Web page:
A new Northern Ireland Audit Office report has found that ten renewable heat incentive (RHI) boilers were running all year except for the short period when they were serviced.
Such extreme usage was found in only a small number of the overall boilers in the scheme, but the scheme was being mis-used very widely. Less than half of the 295 boilers inspected last year were found to be operating in a way where heat was being generated for an eligible purpose within the intentions of the scheme.
In a damning remark, the Comptroller and Auditor General Kieran Donnelly referred to “systemic weaknesses” in controls that have facilitated the possibility of funding that is “at best not in line with the spirit of the scheme and at worst is fraudulent”.
Even if the retrospective cost controls being challenged in the High Court survive that challenge there will still be a £2 million annual overspend on the scheme, the Audit Office found.
This report is a reminder of the scale of the RHI scandal.
Not only was taxpayer cash squandered in a shameful fashion, the very purpose of the scheme – to conserve energy and ultimately help the environment – was at best ignored, and at worst treated with contempt.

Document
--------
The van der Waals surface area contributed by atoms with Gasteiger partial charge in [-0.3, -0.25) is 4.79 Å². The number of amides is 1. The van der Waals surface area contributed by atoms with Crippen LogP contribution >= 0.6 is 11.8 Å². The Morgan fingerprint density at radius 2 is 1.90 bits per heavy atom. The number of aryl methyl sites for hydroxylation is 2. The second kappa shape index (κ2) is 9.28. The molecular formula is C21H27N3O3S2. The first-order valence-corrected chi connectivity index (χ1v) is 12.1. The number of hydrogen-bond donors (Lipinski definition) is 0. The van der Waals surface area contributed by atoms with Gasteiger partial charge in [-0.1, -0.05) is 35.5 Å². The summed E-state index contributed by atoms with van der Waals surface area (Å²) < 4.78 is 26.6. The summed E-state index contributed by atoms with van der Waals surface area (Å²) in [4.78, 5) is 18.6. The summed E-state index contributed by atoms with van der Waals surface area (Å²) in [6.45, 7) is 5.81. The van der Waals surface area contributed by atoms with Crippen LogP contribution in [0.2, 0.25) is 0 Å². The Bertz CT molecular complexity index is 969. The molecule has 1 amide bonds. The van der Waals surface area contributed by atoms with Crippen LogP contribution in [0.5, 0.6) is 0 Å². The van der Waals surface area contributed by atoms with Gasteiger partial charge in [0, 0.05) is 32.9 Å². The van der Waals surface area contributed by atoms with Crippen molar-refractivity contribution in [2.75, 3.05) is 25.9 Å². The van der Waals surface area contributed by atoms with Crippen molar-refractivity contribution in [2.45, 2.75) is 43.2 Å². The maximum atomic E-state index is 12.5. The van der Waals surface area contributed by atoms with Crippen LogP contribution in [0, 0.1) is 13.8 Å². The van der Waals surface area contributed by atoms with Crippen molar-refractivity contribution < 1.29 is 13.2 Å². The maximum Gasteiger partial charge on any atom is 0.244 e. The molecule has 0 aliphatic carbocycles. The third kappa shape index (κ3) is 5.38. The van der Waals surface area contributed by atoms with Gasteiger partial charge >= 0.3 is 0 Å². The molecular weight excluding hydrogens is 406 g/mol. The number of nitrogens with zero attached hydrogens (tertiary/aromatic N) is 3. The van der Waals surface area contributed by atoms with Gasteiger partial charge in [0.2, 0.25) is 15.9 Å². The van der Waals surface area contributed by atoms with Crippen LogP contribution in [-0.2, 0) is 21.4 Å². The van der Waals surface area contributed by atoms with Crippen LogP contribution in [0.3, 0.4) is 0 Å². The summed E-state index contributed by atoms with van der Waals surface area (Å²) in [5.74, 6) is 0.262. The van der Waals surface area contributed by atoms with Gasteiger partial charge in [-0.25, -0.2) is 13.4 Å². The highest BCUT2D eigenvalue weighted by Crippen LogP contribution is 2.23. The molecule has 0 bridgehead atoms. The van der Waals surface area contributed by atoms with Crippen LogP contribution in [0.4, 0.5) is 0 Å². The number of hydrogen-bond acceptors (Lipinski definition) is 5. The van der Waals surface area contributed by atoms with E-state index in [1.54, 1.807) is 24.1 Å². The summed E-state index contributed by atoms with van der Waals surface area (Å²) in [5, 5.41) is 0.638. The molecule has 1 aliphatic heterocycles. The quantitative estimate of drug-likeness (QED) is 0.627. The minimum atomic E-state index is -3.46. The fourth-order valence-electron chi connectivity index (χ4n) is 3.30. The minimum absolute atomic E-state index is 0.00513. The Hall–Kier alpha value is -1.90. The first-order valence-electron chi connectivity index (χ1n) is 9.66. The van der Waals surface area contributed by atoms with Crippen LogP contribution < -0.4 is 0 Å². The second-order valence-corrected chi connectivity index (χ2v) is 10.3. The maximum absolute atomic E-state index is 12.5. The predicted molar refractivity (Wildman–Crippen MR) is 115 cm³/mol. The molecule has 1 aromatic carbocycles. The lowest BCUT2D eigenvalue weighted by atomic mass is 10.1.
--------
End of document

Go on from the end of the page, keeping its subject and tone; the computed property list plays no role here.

As soon as the scale of the RHI scandal became apparent, the News Letter called for a robust inquiry into the affair that had the power to compel documents and witnesses. There is now going to be just such a robust inquiry, although it was a massive error (and a further squandering of taxpayer cash) that limits were not put on the costs of that probe.
A thorough investigation is necessary for a simple reason: if democracy and devolution is to work and to command popular support, there must be both competent governance and transparency so that voters can rest assured that the people they elect to power will administer that responsibility well.
RHI was a reminder that the post 1998 phase of Stormont devolution is still in its infancy and there is much still to learn.